Dismiss Notice
Join Physics Forums Today!
The friendliest, high quality science and math community on the planet! Everyone who loves science is here!

Mössbauer Effect

  1. Jul 10, 2006 #1

    I’m currently reading up on Mössbauer spectroscopy. Now I understand that you can have a low energy gamma emission become absorbed in an atom of the same radionuclide due to resonance (either from a recoilless event or oscillating a source/absorber). While I don’t need to know the details of "how/why" for what I’m doing per se, but it’s been bugging me.

    What I don’t understand is the absorption. Is this like a compton scatter? Or does it directly excite the nucleus? Or is there something else I’m missing? What’s going on here?

    (edit: ruled out one possibility I proposed)
    Last edited: Jul 11, 2006
  2. jcsd
  3. Jul 10, 2006 #2
    also, heres another question. Say a ground state atom absorbs the gamma. Wouldnt it just spit the energy back out right away to reach the ground state? So then in Mössbauer spectroscopy why do you even get those resonance valleys, same isotope, same energy...
  4. Jul 11, 2006 #3


    User Avatar
    Staff Emeritus
    Science Advisor

    Compton scattering and photo-electric effect would be a factor, but it is the absorption of the emitted photon by a nucleus the same radionuclide, which is the characteristic of the Mössbauer effect.

    It is explained quite well on the Hyperphysics site -


    Last edited: Jul 12, 2006
  5. Jul 11, 2006 #4


    User Avatar
    Staff Emeritus
    Science Advisor
    Gold Member

    You can think of it as a combination of Compton scattering accompanied by a nuclear excitation (and relaxation) process. If you used an X-ray photon, you'd probably have a pure (nuclear) Compton effect. With higher energies - in the gamma ray range - you have that and more.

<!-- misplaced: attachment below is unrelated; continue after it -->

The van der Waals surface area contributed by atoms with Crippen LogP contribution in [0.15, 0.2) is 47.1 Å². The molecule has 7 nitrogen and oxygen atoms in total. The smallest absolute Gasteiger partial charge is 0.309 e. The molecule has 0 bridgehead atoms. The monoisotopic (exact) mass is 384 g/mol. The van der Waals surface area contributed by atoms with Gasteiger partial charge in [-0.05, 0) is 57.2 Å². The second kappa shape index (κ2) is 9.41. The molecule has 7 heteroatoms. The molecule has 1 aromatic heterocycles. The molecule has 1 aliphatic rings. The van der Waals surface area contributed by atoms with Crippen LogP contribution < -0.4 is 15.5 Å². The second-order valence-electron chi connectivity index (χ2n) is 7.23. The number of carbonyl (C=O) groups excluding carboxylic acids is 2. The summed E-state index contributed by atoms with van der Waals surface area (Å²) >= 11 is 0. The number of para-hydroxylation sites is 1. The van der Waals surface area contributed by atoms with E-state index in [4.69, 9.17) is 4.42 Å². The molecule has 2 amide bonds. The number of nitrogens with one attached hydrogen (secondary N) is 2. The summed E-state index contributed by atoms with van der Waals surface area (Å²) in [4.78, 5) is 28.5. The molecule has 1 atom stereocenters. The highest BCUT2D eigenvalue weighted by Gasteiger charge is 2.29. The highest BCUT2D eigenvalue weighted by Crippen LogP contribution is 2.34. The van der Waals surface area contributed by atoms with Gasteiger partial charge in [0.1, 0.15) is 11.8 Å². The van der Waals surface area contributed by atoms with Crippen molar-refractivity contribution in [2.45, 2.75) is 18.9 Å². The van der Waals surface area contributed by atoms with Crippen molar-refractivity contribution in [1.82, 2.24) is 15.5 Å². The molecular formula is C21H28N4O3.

To excite a nucleus to its first excited state (~MeV, I think), you need to supply the excitation energy E(ex) plus the recoil energy E(r) needed to conserve momentum. So, E(incident photon) needs to be E(ex) + E(r), to induce a nuclear excitation. The nucleus goes to the excited state and possesses the necessary recoil momentum before it radiatively relaxes to the ground state with another recoil. Again, writing the energy-momentum conservation equations, the energy of the emitted photon turns out to be E(ex) - E(r). The difference, 2E(r) resides in the KE of the nucleus (or atom).

    For a system of isolated atoms, this difference (given by E(ex)2/Mc2) in energy between absorbed and emitted photons is too large to sustain resonance. (ie: the spectral width of the photons is not enough to make up for the recoil energy loss and so, an emitted photon does not have enough energy to cause an excitation in another nucleus of the same element).

    In a solid, you don't make single atoms recoil. Instead you must excite a phonon mode (ie: you make the entire crystal recoil). Think of this, for simplicity, as increasing the effective mass (M, in the above expression for the recoil energy) from that of a single atom to that of the entire sample. This makes the recoil energy miniscule - and hence the probability of an emitted photon producing a subsequent excitation is no longer vanishingly small.
  6. Jul 11, 2006 #5
    Thank you Astronuc & Gokul43201
Share this great discussion with others via Reddit, Google+, Twitter, or Facebook